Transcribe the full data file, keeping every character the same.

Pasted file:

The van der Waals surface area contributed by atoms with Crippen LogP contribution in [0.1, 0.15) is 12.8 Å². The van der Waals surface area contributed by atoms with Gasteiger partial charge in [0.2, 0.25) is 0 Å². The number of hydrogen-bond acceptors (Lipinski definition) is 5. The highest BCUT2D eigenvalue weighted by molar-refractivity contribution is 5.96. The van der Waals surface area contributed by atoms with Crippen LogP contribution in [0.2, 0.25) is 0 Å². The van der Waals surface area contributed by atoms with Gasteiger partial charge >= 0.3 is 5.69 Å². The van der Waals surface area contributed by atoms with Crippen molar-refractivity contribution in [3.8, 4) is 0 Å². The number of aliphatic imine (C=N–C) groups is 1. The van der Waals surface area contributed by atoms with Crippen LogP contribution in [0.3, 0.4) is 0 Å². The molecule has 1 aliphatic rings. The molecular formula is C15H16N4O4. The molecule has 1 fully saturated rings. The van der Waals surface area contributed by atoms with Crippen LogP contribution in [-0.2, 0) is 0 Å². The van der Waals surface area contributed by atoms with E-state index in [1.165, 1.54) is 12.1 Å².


The van der Waals surface area contributed by atoms with Crippen LogP contribution in [0.1, 0.15) is 12.8 Å². The van der Waals surface area contributed by atoms with Gasteiger partial charge in [0.2, 0.25) is 0 Å². The number of hydrogen-bond acceptors (Lipinski definition) is 5. The highest BCUT2D eigenvalue weighted by molar-refractivity contribution is 5.96. The van der Waals surface area contributed by atoms with Crippen LogP contribution in [0.2, 0.25) is 0 Å². The van der Waals surface area contributed by atoms with Gasteiger partial charge >= 0.3 is 5.69 Å². The van der Waals surface area contributed by atoms with Crippen molar-refractivity contribution in [3.8, 4) is 0 Å². The number of aliphatic imine (C=N–C) groups is 1. The van der Waals surface area contributed by atoms with Crippen LogP contribution in [0.3, 0.4) is 0 Å². The molecule has 1 aliphatic rings. The molecular formula is C15H16N4O4. The molecule has 1 fully saturated rings. The van der Waals surface area contributed by atoms with Crippen LogP contribution in [-0.2, 0) is 0 Å². The van der Waals surface area contributed by atoms with E-state index in [1.165, 1.54) is 12.1 Å².